viiiincreasingly demanding. Consumer awareness has risen and the demand forpesticide-free products is a reality which cannot be ignored.Since 1993, the Regional Working Group on Greenhouse Crops in theMediterranean Region facilitated by the FAO’s Plant Production and ProtectionDivision has supported training and research and development initiatives tostrengthen national capacities in upgrading the greenhouse crop sector inMediterranean climate areas. This publication builds on experience gained throughpartnerships forged by the working group and represents the interpartner effortof two decades. It aims to summarize the knowledge and practical experiencesof scientists from the Near East and North Africa region, specifically fromAlgeria, Cyprus, Egypt, Jordan, Lebanon, Libya, Malta, Morocco, the SyrianArab Republic, Tunisia and Turkey and in collaboration with the Commission ofProtected Cultivation of the International Society for Horticulture Science (ISHS)and a worldwide panel of subject matter specialists.This technical document intends to illustrate the benefits that can be drawnfrom an “integrated production and protection” (IPP) approach linking productiontechnologies and plant protection practices to minimize the use of pesticidesand adopting “sustainable intensification” of greenhouse crop production as theguiding principle. It is in line with the new FAO “Save and Grow” paradigm thathelps to limit agriculture’s impact on climate change and strengthens resilience ofopen-field and greenhouse farming systems to socio-economic and climate risks.It is believed that greenhouse crop production is destined to play an increasinglyimportant role in the Mediterranean climate environment as a means for sustainablecrop intensification leading to optimization of water-use efficiency in an environmentof water scarcity in addition to better control of product quality and safety, in linewith the market demand, standards and regulations.By sharing their knowledge and experience, the authors of this publicationwish to sustain the competitiveness of the vegetable greenhouse sector in theMediterranean climate areas and contribute to its further development to thebenefit of growers, consumers and the environment.This publication discusses the principles of Good Agricultural Practices (GAP)as they may be applied to greenhouse farming in the Mediterranean climate areas.It illustrates different aspects of greenhouse crop production and protection withspecial emphasis on greenhouse technologies, design and climate control, croppingsystems, in particular those practices which help reduce pests and diseases incidencein crops, integrated pest management, the use of adapted cultivars, and the need fortraceability and product labelling.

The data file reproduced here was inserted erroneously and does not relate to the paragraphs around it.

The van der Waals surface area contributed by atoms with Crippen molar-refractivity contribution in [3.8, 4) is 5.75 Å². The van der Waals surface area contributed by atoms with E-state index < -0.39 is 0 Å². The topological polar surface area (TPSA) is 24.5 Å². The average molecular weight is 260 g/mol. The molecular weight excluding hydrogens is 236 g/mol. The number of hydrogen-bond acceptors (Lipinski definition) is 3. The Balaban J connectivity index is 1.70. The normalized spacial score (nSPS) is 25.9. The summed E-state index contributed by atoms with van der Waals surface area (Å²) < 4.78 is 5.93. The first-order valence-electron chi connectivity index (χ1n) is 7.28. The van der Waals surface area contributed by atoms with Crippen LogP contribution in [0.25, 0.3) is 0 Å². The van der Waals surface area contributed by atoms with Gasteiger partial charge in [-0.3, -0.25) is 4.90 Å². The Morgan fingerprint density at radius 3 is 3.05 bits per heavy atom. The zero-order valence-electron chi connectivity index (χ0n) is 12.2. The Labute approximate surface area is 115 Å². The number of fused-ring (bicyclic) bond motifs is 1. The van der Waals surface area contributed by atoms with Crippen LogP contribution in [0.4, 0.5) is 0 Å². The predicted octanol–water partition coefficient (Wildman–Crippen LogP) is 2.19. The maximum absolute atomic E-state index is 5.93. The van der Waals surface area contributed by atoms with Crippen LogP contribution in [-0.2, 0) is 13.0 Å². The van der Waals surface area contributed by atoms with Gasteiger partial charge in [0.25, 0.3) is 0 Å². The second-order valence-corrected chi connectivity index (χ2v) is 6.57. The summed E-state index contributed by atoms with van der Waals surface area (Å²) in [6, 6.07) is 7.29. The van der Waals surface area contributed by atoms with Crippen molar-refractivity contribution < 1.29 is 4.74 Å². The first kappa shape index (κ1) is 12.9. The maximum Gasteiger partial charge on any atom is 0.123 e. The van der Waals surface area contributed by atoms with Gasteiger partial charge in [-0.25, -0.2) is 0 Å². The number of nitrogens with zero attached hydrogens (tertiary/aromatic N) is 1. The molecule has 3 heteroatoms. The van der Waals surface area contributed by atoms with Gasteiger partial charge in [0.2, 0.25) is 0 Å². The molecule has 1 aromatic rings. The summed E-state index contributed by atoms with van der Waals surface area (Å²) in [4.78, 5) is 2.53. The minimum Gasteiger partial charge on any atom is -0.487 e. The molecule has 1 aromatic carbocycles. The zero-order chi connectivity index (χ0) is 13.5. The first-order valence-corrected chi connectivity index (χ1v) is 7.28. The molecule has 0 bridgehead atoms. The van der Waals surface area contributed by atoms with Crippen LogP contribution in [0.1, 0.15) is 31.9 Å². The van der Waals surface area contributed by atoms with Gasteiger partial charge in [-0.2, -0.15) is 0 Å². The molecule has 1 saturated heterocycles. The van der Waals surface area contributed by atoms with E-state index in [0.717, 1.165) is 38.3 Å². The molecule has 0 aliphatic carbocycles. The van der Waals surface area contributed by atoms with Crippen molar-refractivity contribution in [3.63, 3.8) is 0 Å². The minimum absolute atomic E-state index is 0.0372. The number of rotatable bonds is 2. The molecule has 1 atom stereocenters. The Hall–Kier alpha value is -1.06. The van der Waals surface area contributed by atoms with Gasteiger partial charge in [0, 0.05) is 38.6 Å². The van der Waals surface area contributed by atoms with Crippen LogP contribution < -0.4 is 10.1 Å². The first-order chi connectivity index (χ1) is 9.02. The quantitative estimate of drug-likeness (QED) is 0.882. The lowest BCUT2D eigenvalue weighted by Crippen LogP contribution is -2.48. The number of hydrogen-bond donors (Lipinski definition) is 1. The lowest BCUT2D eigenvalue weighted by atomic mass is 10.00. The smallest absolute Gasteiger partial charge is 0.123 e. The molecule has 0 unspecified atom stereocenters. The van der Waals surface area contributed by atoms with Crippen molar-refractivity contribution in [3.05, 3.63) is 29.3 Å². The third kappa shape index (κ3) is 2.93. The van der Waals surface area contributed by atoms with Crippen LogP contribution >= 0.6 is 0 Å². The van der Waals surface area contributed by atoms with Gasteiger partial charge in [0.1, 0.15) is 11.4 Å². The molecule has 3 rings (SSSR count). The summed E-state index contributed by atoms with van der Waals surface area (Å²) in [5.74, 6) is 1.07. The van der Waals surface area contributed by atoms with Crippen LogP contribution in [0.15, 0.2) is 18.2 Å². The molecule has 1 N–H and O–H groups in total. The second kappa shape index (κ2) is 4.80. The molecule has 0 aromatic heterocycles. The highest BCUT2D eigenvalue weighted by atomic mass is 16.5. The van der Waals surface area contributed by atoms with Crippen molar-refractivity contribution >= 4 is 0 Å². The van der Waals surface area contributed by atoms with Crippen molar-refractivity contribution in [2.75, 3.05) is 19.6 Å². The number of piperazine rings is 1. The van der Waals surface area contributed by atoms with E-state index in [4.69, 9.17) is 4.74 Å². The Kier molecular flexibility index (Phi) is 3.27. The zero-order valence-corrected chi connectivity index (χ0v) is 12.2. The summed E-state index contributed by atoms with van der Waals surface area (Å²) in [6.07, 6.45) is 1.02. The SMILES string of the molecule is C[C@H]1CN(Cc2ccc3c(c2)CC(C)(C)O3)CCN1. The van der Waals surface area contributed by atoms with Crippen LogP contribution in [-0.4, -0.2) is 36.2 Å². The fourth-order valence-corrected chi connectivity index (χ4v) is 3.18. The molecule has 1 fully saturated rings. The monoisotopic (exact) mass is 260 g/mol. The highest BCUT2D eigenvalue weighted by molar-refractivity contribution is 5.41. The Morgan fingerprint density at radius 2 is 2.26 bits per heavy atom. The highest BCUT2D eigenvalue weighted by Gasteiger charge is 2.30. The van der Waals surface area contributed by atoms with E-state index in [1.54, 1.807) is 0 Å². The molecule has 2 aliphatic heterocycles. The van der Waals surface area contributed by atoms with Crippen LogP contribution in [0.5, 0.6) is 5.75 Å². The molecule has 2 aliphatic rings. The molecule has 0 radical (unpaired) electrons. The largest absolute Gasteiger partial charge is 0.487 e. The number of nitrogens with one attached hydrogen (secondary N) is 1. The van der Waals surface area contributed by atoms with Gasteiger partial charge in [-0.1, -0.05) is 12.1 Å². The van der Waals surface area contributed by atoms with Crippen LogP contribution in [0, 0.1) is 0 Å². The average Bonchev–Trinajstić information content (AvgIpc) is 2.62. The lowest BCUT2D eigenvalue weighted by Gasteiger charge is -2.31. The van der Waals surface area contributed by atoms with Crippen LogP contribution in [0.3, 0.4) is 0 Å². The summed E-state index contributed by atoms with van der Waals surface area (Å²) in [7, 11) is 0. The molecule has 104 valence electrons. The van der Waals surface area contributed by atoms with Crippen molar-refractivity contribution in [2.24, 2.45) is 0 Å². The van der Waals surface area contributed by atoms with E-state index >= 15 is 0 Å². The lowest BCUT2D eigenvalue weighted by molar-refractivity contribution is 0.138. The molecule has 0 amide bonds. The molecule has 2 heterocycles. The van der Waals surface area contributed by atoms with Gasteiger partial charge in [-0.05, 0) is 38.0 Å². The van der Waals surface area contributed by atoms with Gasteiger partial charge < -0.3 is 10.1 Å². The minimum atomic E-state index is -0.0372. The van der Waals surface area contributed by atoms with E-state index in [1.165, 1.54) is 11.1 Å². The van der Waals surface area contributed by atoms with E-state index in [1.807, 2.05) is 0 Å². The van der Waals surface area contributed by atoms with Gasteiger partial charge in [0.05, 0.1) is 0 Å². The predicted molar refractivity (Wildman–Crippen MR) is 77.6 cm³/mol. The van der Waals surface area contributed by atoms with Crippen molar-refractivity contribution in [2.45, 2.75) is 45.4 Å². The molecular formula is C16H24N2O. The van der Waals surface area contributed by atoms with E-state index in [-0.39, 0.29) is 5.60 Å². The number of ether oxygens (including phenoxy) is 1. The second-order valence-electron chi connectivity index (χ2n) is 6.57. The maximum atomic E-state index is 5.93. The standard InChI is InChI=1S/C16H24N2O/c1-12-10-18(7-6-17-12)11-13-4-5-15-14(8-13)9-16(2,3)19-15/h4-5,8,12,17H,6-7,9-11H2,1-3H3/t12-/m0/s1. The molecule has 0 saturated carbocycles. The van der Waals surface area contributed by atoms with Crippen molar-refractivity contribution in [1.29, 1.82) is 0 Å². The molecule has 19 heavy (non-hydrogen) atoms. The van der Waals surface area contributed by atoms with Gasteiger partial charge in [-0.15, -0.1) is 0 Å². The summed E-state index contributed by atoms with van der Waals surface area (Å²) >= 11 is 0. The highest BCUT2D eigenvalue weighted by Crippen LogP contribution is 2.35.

ixThe guidebook is expected to serve as a training guide for trainers and a resourcedocument for advanced growers and stakeholders of the greenhouse vegetablevalue chain. It is also a valuable source of information for programme managers,international and multilateral development organizations, NGOs and the privatesector – as well as researchers, advisors and professionals in greenhouse agriculture.We trust that it will help to further strengthen the work of the FAO-facilitatedRegional Working Group on Greenhouse crops in the Mediterranean Region.Abdessalam Ould AhmedFAO Assistant Director-General and Regional RepresentativeOffice of the Near East